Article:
I didn’t expect to wake up with a black eye last Monday. But there it was – as purple as Pontius Pilate’s pyjamas. Not a classy look on a woman of a certain age.
It was such a mundane accident. If it had been the result of competing in the final of a Tae Kwondo competition; a bar room brawl over a poker game; let alone some kind of sex play, I could have humble bragged, got an anecdote out of it, something.
No. I tripped over a bouncy puppy (Tilly Mint. Adorable. Below), face planted the pavement and gave myself a cheap tarmac dermabrasion.
The result was like one of those ‘when plastic surgery goes wrong’ features. First day: cuts and grazes; second day: the eye. Since then, like the Northern Lights it’s been changing colour every day.
I managed to cover it up pretty effectively (if I say so as shouldn’t). I’m not really a dab hand at this kind of thing, but I was assisted by its peculiarly vivid colour. I just matched up the other eye using an old Max Factor eyeshadow, rooted out from the bottom of my make up basket. I even wore purple so my sudden choice of eye shadow wouldn’t look odd. And I lathered my trusty Hourglass Seamless concealer/foundation over the top of the scabby bits. It really does the trick without turning too Zombie Apocalypse by the end of the day.
Hourglass Vanish Seamless Finish Foundation, £42 BUY ME HERE
But by day 3, the black eye had spread half way round my face. Reader, I considered calling in sick, so traumatising was my reflection in the mirror. I had to use the foundation on my eyelid to have any chance of disguising it. Yet again the Hourglass came into its own. The overall effect was slightly badly applied eye makeup on one eye, but since that is my everyday look, that was fine by me.
Without sounding like Uncle Remus, life is full of lessons and I certainly learned a few things from this experience.
Firstly, no one, other than me, bothers looking at my face. I have interrogated every pore, wrinkle, crease and blemish over the last forty odd years, to make sure it is acceptable to what turns out to be the most cursory of glances. Hardly anyone noticed the cuts, bruises and general face chaos.
Although it was quite handy, it did also make me think about why I spend so much time, money and effort on lotions and potions. And, given no one cares or notices, I may as well do what the hell I like. Bring on the finest and brightest eyeshadow known to humanity! (Here are two I like a lot, in case you feel the same.)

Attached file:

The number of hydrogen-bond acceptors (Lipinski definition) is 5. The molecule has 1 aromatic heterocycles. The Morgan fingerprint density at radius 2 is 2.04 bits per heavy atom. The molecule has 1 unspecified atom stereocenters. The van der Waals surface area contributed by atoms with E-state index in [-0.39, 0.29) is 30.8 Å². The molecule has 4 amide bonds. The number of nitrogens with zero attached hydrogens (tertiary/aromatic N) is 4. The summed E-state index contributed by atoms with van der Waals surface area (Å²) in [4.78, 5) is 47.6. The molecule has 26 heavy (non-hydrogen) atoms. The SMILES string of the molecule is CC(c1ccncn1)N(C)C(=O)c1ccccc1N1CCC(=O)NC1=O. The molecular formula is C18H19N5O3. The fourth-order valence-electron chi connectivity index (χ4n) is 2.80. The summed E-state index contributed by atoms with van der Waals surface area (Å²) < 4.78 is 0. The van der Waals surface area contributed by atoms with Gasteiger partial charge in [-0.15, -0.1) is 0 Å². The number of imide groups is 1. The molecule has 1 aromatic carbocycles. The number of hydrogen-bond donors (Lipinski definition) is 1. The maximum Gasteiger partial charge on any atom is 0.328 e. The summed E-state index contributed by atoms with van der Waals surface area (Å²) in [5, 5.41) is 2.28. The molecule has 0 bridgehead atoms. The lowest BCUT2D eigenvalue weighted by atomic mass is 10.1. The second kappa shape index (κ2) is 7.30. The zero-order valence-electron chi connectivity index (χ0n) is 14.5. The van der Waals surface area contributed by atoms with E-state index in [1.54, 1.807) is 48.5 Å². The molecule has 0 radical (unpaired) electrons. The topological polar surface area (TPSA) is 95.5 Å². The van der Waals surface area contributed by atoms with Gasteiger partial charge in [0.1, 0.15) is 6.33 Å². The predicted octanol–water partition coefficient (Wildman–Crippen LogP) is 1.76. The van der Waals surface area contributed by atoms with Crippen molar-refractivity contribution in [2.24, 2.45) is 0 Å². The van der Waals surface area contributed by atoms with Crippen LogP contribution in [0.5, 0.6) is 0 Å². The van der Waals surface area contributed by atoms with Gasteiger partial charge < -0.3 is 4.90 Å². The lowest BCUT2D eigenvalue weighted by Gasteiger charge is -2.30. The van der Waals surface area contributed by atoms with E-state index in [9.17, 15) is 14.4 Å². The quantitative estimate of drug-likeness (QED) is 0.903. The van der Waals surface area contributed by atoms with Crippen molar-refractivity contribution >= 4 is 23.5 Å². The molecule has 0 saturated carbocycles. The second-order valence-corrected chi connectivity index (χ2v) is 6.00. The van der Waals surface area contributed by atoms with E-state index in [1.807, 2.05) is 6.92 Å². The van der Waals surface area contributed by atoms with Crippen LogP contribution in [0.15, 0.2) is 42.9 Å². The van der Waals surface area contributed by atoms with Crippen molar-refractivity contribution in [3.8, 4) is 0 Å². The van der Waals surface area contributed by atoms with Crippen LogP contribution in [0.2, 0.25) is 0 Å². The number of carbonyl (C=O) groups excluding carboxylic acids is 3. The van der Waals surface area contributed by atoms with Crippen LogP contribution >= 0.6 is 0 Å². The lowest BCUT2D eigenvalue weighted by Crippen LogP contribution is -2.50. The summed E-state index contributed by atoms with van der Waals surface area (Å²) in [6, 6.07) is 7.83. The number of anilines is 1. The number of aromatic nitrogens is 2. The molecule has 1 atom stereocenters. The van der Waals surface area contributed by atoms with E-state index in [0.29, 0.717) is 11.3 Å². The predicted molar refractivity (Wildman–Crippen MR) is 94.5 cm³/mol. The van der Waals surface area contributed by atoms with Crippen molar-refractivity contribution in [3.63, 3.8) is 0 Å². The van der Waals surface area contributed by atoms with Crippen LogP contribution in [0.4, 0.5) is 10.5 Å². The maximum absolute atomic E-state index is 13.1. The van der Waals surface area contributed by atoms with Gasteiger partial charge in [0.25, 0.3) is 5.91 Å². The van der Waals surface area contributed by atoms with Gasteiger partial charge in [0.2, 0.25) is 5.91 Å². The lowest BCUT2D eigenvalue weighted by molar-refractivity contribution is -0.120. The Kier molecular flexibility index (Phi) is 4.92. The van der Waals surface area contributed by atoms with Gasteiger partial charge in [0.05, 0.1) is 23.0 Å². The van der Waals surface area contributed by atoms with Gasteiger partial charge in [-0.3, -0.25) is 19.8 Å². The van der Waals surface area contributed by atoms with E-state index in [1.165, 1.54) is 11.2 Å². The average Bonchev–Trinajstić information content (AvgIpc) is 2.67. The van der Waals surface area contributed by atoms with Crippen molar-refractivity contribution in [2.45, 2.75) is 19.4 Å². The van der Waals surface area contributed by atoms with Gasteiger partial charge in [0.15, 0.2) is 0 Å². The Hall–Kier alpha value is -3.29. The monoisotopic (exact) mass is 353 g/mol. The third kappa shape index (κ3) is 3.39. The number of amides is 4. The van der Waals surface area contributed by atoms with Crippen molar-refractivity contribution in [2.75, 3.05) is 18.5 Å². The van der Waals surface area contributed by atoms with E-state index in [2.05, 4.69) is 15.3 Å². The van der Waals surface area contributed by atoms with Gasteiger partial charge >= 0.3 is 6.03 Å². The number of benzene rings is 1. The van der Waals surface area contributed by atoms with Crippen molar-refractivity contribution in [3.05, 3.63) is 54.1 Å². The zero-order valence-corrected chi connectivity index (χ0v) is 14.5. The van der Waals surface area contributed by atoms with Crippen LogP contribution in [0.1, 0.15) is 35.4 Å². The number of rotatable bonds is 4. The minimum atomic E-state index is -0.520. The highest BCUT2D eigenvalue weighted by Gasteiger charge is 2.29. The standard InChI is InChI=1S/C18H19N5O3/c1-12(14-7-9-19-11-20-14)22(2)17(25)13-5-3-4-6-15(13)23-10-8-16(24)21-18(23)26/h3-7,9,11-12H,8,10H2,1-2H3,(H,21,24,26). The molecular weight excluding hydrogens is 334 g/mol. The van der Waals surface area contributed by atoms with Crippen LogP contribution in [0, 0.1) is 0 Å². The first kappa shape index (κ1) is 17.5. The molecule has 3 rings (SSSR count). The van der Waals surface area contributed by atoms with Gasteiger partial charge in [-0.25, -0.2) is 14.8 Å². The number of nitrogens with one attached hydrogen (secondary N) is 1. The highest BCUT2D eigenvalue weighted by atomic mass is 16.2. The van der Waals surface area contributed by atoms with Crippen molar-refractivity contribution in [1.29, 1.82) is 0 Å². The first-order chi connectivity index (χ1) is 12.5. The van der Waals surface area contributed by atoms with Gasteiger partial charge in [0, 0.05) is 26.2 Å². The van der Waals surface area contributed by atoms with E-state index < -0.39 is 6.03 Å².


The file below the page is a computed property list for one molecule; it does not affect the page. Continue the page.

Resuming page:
YSL Full Metal Shadow, £21-22 BUY ME HERE
Urban Decay, Heavy Metal, £15 BUY ME HERE
Secondly, I realised that this same cloak of invisibility has been creeping towards me since I was about 43 and that it is probably responsible for the encroaching boldness of my fashion taste. And not even just me. Look at Theresa May in her leather trousers and Vivienne Westwood suits. She, like the rest of us of a certain age, is using clothes as a brake against the pull of sexlessness and anonymity. We’re all in the same boat. Can’t see me, eh? What about with this hat on? Or in this sparkly top? And these heels? Can you see me NOW?
Thirdly I had a glimpse of the horror of a fall. I’ve had three falls in the last three years and it is significant that I can remember each of them. Don’t get me wrong, I have been clumsy all my life and my body is a collage of burns, scars, cuts. I can’t even get through a doorway without taking in the door jamb. But now, each fall feels like a staging post and leaves me more unsettled than I would like to admit.
Last week, I saw a woman, not much older than me, gingerly making her way down a flight of stairs. I helped her down – we clung to each other like middle aged koalas. She told me she had tripped on a paving stone a few days before and it had scared her. “You worry it’s the beginning, don’t you?” she confided.
“Not really the beginning”, I thought to myself. “The end, more like”. Accidents of any kind once you’re over 50, seem suddenly sinister. Baby, your days of just ‘tripping up’ are over.
Those words, “she had a fall” or worse, “she took a tumble” – whispered over the head of elderly relatives as they sit, catatonic, under a knitted blanket – are surely a million miles away from me, all Dance Cardioed, Personal Trained, Legging clad, 50’s fabulousness. And of course they are. Accidents are just, well, accidents. But nonetheless, when they slow you down, show on your face, or make you limp for a month, they assume way more importance than you’d like.
Finding a silver(ish) lining to this, as I like to do, although no one said they noticed my scars and bruises, at some subliminal level they clearly did. Perhaps if you are a lady of a certain age with a face like a boxer, 3 rounds in, you give off some kind of pheromone. Certainly it activated otherwise untapped reserves of male sympathy.
No one commented on my face at all, but in the last week, three young men (each of whom I could have fireman’s lifted up Ben Nevis pre-fall) offered me their seats on the train. Nice though it was to have a little sit down, I fear that frailty of any kind, even if unremarked upon, marks me out as my worst nightmare, old and weak, rather than old and sassy as hell.